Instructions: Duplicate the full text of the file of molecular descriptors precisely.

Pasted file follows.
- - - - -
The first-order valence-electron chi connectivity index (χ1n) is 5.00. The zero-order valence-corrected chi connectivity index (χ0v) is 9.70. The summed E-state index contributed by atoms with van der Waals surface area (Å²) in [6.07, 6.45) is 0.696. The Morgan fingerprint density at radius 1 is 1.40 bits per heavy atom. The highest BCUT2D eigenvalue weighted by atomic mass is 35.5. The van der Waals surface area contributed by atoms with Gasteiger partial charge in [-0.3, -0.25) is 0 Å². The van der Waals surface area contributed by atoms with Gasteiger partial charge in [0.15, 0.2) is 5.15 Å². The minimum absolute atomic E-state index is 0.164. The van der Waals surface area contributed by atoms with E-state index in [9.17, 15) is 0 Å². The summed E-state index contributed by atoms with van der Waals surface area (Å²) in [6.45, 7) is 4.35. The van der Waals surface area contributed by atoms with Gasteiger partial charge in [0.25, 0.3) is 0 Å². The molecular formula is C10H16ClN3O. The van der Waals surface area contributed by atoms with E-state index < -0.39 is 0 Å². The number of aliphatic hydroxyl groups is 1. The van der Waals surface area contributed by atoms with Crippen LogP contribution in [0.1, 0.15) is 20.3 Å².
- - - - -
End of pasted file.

The first-order valence-electron chi connectivity index (χ1n) is 5.00. The zero-order valence-corrected chi connectivity index (χ0v) is 9.70. The summed E-state index contributed by atoms with van der Waals surface area (Å²) in [6.07, 6.45) is 0.696. The Morgan fingerprint density at radius 1 is 1.40 bits per heavy atom. The highest BCUT2D eigenvalue weighted by atomic mass is 35.5. The van der Waals surface area contributed by atoms with Gasteiger partial charge in [-0.3, -0.25) is 0 Å². The van der Waals surface area contributed by atoms with Gasteiger partial charge in [0.15, 0.2) is 5.15 Å². The minimum absolute atomic E-state index is 0.164. The van der Waals surface area contributed by atoms with E-state index in [9.17, 15) is 0 Å². The summed E-state index contributed by atoms with van der Waals surface area (Å²) in [6.45, 7) is 4.35. The van der Waals surface area contributed by atoms with Gasteiger partial charge in [0.25, 0.3) is 0 Å². The molecular formula is C10H16ClN3O. The van der Waals surface area contributed by atoms with E-state index < -0.39 is 0 Å². The number of aliphatic hydroxyl groups is 1. The van der Waals surface area contributed by atoms with Crippen LogP contribution in [0.1, 0.15) is 20.3 Å².